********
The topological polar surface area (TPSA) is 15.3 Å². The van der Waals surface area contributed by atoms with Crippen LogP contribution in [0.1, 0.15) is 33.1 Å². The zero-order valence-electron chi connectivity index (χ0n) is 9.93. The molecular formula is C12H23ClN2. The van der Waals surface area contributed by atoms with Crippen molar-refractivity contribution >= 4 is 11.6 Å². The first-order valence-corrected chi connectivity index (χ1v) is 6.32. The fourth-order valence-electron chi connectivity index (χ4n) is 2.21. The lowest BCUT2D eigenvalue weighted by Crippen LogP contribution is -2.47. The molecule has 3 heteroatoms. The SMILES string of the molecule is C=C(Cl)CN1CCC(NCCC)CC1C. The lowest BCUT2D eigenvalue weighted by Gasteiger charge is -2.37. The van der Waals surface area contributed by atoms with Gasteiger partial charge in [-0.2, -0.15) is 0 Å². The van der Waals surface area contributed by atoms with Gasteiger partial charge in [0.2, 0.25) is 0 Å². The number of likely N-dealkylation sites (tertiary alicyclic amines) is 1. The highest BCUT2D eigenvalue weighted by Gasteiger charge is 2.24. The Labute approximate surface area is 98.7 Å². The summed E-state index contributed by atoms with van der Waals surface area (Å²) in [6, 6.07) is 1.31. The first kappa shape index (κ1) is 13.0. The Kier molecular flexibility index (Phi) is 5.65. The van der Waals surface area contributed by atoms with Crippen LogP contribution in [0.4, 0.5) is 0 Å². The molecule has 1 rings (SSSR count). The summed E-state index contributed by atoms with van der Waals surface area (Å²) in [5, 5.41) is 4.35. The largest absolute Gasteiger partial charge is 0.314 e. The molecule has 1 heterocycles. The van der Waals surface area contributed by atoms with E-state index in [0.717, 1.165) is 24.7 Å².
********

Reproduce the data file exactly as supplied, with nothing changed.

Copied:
The topological polar surface area (TPSA) is 15.3 Å². The van der Waals surface area contributed by atoms with Crippen LogP contribution in [0.1, 0.15) is 33.1 Å². The zero-order valence-electron chi connectivity index (χ0n) is 9.93. The molecular formula is C12H23ClN2. The van der Waals surface area contributed by atoms with Crippen molar-refractivity contribution >= 4 is 11.6 Å². The first-order valence-corrected chi connectivity index (χ1v) is 6.32. The fourth-order valence-electron chi connectivity index (χ4n) is 2.21. The lowest BCUT2D eigenvalue weighted by Crippen LogP contribution is -2.47. The molecule has 3 heteroatoms. The SMILES string of the molecule is C=C(Cl)CN1CCC(NCCC)CC1C. The lowest BCUT2D eigenvalue weighted by Gasteiger charge is -2.37. The van der Waals surface area contributed by atoms with Gasteiger partial charge in [-0.2, -0.15) is 0 Å². The van der Waals surface area contributed by atoms with Gasteiger partial charge in [0.2, 0.25) is 0 Å². The number of likely N-dealkylation sites (tertiary alicyclic amines) is 1. The highest BCUT2D eigenvalue weighted by Gasteiger charge is 2.24. The Labute approximate surface area is 98.7 Å². The summed E-state index contributed by atoms with van der Waals surface area (Å²) in [6, 6.07) is 1.31. The first kappa shape index (κ1) is 13.0. The Kier molecular flexibility index (Phi) is 5.65. The van der Waals surface area contributed by atoms with Crippen LogP contribution in [0.4, 0.5) is 0 Å². The molecule has 1 rings (SSSR count). The summed E-state index contributed by atoms with van der Waals surface area (Å²) in [5, 5.41) is 4.35. The largest absolute Gasteiger partial charge is 0.314 e. The molecule has 1 heterocycles. The van der Waals surface area contributed by atoms with E-state index in [0.717, 1.165) is 24.7 Å².